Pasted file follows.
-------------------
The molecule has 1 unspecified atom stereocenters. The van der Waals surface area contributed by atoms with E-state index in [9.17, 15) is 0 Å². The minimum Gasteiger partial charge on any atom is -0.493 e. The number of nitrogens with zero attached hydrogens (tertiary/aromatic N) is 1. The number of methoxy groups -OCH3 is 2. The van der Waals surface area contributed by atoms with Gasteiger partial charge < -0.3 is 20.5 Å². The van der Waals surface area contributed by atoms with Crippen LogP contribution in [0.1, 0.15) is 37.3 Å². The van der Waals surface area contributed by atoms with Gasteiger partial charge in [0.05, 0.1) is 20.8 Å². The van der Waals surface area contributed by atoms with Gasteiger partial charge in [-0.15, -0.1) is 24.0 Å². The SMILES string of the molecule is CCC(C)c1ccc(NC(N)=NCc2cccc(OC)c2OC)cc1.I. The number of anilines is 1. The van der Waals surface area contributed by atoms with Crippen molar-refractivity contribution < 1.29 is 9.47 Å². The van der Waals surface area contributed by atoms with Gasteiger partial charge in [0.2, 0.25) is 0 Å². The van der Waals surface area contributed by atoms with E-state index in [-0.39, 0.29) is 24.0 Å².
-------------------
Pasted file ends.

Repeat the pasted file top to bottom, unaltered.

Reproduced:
The molecule has 1 unspecified atom stereocenters. The van der Waals surface area contributed by atoms with E-state index in [9.17, 15) is 0 Å². The minimum Gasteiger partial charge on any atom is -0.493 e. The number of nitrogens with zero attached hydrogens (tertiary/aromatic N) is 1. The number of methoxy groups -OCH3 is 2. The van der Waals surface area contributed by atoms with Gasteiger partial charge < -0.3 is 20.5 Å². The van der Waals surface area contributed by atoms with Crippen LogP contribution in [0.1, 0.15) is 37.3 Å². The van der Waals surface area contributed by atoms with Gasteiger partial charge in [0.05, 0.1) is 20.8 Å². The van der Waals surface area contributed by atoms with Gasteiger partial charge in [-0.15, -0.1) is 24.0 Å². The SMILES string of the molecule is CCC(C)c1ccc(NC(N)=NCc2cccc(OC)c2OC)cc1.I. The number of anilines is 1. The van der Waals surface area contributed by atoms with Crippen molar-refractivity contribution < 1.29 is 9.47 Å². The van der Waals surface area contributed by atoms with Gasteiger partial charge in [0.2, 0.25) is 0 Å². The van der Waals surface area contributed by atoms with E-state index in [-0.39, 0.29) is 24.0 Å².